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Robert H. Caldwell Papers: Transcripts - MS 623

Correspondence from Robert Caldwell - May 1862

May 4, 1862

Direct to Nashville
Mitchels Division
To be forwarded
Huntsville Ala May 4th __62

My dear Parents

I hardly know what to write as I have lately written so many letters home, and as yet, received but one since arriving at this city, which occurred nearly one month ago, but that Confounded Morgan is the cause of all our trouble in regard to our Mail matters[.] He lately captured our mail that was going north, and as I had several letters on the way at that time I presume they were all read by other persons than I intended should peruse them, And as I wrote in my last the enemy, burned a whole Division Train of ours upon the R. Road, a few miles to the west of us, and all of the mail for Mitchells Division was destroyed and of course I have been cheated out of one or two letters but the worst of all is that that Prince of Rascals Morgan lately captured 265 men of our Division, who were on their way to join their respective regts, they were principally Convalescents that had been lately discharged from the Hospital, I am somewhat inclined to doubt the Statement in regard to the number captured, but Capt Ewing of Co D. 21st Ohio was taken prisoner, and released in Parole of Honor, also Fred Mitchel Aid to Gen Mitchel was a son of the Genls and was immediately exchanged We having a brother of Morgans in our possession [.] Capt Ewing had been home on Furlough and was returning to his Regt. There was also 11 of Co Hs boys of the 21st captured, so you see they have been dipping into the 21st pretty extensively of late. Capt Ewing is now with our Regt waiting I suppose to be exchanged. It is feared that Capt Cating Co H 21st Ohio was burned to death on that Div train that was lately burned by the Rebels, as he was aboard of the train at the time of the disaster and he has not been seen since. As I wrote in my last letter, the enemy had set fire to the R.R. Bridge with the expectation of cutting it off, and as the Engineer was attempting to run the train across the burning Bridge it fell and the whole train with the exception of one car was destroyed by fire, as was also their contents.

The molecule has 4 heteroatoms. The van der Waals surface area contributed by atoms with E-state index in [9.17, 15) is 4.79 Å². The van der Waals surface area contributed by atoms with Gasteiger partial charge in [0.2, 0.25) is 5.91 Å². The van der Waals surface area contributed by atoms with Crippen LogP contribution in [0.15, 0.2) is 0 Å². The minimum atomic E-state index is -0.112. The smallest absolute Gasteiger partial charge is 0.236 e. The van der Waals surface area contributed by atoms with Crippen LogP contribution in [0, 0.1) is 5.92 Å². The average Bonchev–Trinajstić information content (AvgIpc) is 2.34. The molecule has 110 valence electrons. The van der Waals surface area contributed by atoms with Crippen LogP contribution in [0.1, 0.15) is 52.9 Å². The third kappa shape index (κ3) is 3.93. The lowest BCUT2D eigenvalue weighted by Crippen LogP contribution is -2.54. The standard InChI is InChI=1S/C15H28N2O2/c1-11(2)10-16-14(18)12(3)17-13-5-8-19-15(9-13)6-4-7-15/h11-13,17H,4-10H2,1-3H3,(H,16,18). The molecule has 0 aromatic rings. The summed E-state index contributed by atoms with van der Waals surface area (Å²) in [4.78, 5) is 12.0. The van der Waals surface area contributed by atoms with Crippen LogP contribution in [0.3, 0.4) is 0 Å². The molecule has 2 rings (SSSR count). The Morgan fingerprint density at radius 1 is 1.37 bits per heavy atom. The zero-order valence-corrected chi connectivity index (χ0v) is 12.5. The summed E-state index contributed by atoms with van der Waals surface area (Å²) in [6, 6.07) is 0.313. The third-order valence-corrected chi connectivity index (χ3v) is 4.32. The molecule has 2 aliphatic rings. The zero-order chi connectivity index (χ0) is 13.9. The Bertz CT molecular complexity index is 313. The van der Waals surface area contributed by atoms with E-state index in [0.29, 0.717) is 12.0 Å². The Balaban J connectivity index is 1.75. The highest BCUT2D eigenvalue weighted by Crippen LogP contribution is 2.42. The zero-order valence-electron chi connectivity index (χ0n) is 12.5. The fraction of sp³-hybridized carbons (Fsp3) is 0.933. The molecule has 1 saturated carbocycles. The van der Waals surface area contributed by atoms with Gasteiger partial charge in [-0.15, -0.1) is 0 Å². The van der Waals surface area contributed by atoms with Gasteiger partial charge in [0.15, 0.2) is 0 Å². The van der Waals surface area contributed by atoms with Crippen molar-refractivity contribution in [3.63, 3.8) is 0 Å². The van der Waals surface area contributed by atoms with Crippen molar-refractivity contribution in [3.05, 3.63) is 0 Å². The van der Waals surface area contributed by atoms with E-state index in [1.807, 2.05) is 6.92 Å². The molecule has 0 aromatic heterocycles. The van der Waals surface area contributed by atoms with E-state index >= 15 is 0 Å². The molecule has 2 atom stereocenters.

In my last I gave you a description of our late movements in the direction of Chatanooga, and of the Prisoners captured, and of our hasty return to this city in anticipation of a big fight and also of our disappointment in not getting sight of the enemy, he having commenced falling back before our arrival. The notorious Price had a force of several thousand with which he made great calculations upon retaking this point, but the result shows that Genl Mitchel is not to be surprised and that with one Division he is capable of controlling 100 miles of R. Road in the very heart of the Confederacy to say nothing of the country for several miles in other directions. I don't see why that other Division has failed to arrive that I had been informed was comeing for the purpose of reinforceing us at this point.

One of our boys received a Fremont paper to day by some means or other, that stated that Surgeon J.B. Rice of the 72nd Ohio was taken prisoner at Pittsburg Landing, as was also the Assistant Surgeon. I am afraid that William has also fallen into their hands, When you write let me know if you have seen Geo Claghorn and if you received that $20.00 that I sent you, I sent it with Capt Vantines package addressed to you. The other Recruiting Officers have returned to the Regt excepting the Sergeant of Co K. I understand that Claghorn is sick which delays his comeing to the Regt. I am in hopes of getting letters before long but cant tell how it will turn out, the whole county is literally swarming with the enemy, fighting Guerilla fashion. The 3rd Ohio was fired into day before yesterday at a point 15 miles from this place as they were passing a little town by the mine of Painted Rock and several men were wounded[.] The Colonel stopped the train, captured the men, and burned every house in the town, that is the only way in which to stop these depredations of the enemy, they have often fired into our trains as they were passing near that point. Love to Aunt Mary, Will and all of my friends.

Robert

May 7, 1862

Huntsville May 7th /62

My dear Parents